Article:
The repetition of the same or similar consonant sounds in words that are close together
a story with two or more meanings—a literal level and one or more symbolic levels
a struggle between opposing forces (man vs. man; man vs. himself; man vs.
.6 Point of view:
the perspective from which a story is told. -First person: I -Omniscient third-person: the narrator knows and tells about what many of the characters think and feel (ex. The story of Rip Van Winkle; The Devil and Tom Walker) -limited third-person: the narrator related the inner thoughts and feelings of only one character, and everything is viewed from this character’s perspective. (An Occurrence at Owl Creek Bridge)
the use of clues to suggest events that have yet to occur
A figure of speech that uses an incredible exaggeration, or overstatement, for effect. (He sweated bullets!)
the descriptive or figurative language used to create a picture in the reader’s mind
A figure of speech that makes a comparison between two unlike things without the use of such specific words of comparison as like, as, than, or resembles. (The fog crept on little cat feet.
The use of a word whose sound imitates or suggests its meaning. (buzz, slither, drip, etc.)
A figure of speech in which an object or animal is given human feelings, thoughts, or attitudes. (The trees swayed in the breeze.)
A word, phrase, line, or group of lines that is repeated, for effect, several times in a poem.
a figure of speech in which contradictory ideas or terms are combined next to each other (thunderous silence; jumbo shrimp; sweet sorrow, etc.)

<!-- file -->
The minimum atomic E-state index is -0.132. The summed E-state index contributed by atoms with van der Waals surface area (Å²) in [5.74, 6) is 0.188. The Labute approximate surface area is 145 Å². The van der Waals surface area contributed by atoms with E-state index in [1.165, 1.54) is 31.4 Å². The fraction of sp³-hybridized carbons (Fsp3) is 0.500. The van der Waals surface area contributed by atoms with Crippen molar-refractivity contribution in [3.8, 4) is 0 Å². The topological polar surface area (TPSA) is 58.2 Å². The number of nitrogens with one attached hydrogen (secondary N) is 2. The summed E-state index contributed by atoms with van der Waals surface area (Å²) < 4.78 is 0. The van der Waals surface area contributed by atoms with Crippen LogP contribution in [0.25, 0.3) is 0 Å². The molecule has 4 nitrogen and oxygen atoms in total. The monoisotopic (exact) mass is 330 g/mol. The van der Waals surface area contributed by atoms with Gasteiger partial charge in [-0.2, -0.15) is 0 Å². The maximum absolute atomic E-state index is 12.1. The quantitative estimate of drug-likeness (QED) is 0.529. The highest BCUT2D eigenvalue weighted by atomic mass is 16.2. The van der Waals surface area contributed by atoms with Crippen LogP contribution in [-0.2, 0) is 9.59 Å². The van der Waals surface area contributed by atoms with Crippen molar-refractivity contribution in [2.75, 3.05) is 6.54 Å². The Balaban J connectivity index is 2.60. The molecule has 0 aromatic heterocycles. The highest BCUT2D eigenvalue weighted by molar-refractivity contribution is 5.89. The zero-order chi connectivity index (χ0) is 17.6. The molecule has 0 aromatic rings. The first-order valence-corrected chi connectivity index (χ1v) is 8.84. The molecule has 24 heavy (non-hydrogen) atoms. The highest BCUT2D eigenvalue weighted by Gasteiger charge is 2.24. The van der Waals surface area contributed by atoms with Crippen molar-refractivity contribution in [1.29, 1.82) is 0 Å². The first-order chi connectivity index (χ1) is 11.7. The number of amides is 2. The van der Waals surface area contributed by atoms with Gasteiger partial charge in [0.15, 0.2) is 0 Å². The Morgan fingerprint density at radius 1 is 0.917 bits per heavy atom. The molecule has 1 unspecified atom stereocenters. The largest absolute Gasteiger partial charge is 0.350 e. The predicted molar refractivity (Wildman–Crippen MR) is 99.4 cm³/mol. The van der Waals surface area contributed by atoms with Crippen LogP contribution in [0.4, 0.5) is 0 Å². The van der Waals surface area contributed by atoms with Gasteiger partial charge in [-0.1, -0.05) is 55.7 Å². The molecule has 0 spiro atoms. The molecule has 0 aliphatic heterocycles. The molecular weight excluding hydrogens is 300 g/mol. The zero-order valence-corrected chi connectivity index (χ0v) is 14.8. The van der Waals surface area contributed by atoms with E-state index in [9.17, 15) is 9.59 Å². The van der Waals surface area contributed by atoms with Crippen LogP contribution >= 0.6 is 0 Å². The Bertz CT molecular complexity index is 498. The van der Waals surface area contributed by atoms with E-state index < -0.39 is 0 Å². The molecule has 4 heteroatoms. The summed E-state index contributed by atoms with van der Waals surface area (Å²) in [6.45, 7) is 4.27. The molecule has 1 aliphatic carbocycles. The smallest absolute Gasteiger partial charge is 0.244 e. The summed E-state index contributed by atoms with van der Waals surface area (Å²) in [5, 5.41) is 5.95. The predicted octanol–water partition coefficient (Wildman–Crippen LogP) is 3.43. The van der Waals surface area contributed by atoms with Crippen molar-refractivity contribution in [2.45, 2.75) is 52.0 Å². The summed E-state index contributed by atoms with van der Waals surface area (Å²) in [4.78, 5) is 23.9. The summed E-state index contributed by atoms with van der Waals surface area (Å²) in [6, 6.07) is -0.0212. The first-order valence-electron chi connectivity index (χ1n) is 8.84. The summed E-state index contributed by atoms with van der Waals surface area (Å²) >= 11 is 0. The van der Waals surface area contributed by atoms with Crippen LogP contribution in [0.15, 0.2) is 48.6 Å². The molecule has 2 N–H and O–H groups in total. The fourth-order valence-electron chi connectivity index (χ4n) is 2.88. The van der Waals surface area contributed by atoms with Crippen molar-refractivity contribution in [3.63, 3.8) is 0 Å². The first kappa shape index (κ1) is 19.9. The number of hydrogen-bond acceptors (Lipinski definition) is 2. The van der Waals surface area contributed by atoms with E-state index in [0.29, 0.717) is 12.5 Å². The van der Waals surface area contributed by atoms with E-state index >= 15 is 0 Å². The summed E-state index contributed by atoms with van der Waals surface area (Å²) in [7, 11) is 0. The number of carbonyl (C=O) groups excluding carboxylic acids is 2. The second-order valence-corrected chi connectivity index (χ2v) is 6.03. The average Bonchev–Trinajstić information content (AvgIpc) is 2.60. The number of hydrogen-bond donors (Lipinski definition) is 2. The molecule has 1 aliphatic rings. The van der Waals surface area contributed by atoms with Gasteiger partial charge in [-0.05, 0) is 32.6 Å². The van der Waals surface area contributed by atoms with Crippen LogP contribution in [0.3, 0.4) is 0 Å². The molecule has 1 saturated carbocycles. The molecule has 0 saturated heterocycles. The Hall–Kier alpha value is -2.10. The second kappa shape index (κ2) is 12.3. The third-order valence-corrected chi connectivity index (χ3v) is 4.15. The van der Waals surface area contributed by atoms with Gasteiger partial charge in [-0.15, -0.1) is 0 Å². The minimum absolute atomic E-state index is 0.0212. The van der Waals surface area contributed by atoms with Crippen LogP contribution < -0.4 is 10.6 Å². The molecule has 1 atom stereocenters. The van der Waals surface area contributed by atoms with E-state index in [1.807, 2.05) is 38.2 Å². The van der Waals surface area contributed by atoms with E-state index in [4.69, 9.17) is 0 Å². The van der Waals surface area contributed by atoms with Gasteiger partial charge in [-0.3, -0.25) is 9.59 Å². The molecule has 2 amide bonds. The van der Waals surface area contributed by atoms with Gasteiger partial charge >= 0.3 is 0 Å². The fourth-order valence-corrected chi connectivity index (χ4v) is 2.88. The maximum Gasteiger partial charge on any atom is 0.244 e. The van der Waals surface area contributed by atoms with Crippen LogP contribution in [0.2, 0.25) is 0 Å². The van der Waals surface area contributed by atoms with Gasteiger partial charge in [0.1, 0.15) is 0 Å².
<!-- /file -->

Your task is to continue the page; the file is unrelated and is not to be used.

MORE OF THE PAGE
time; place; mood (gloomy, light-hearted, etc.)
A person, place, thing, or event that has meaning in itself and that also stands for something more than itself.
sequence of events: exposition, rising action, climax, falling action, resolution
: the central message, insight, or moral of a work
The repetition of similar vowel sounds followed by different consonant sounds, especially in words that are close together,
20. Tone: the writer’s attitude toward his subject, characters, or audience (formal or informal; friendly or distant; sarcastic, humorous,)
Two consecutive rhyming lines of poetry
22. Figurative Language
Language used in poetry and literature that allows the reader to see a picture (by use of simile, metaphor, personification, hyperbole, etc.)
The repetition of grammatical structure to emphasize and to link related ideas. (Declaration of Independence)
A statement that appears self-contradictory but that reveals a kind of truth. (The only constant thing in life is change.
: to take ideas, writings, etc. from another and pass them off as one’s own by not giving credit to the original author
A figure of speech that makes an explicit comparison between two unlike things, using a word such as like, as, than, or resembles. (She is as light as a feather.)
One of the divisions of a poem, composed of two or more lines usually characterized by a common pattern of meter, rhyme, and number of lines. (a ‘paragraph’)
The liberty taken by a writer or artist in deviating from Conventional form or fact to achieve a desired effect. (ain’t got no….)
a type of writing that ridicules the shortcomings of people or institutions in an attempt to bring about a change. (ex. “Rip Van Winkle”: Irving pokes fun at the
a contrast between what is stated and what is meant, or between what is expected to happen and what actually happens.
31. Verbal irony
a word or phrase is used to suggest the opposite of its usual meaning.
32. dramatic irony-
there is a contradiction between what a character thinks and what the reader or audience knows.
33. situational irony-
an event occurs that contradicts the expectations of the characters, of the reader, or of the audience
a ‘play on words’ based on similar spelling or multiple meaning of the same word; often used for humor (examples: I tried to learn how to drive a stick shift but couldn’t locate the manual.; The student was an aggressive learner – he hit the books. )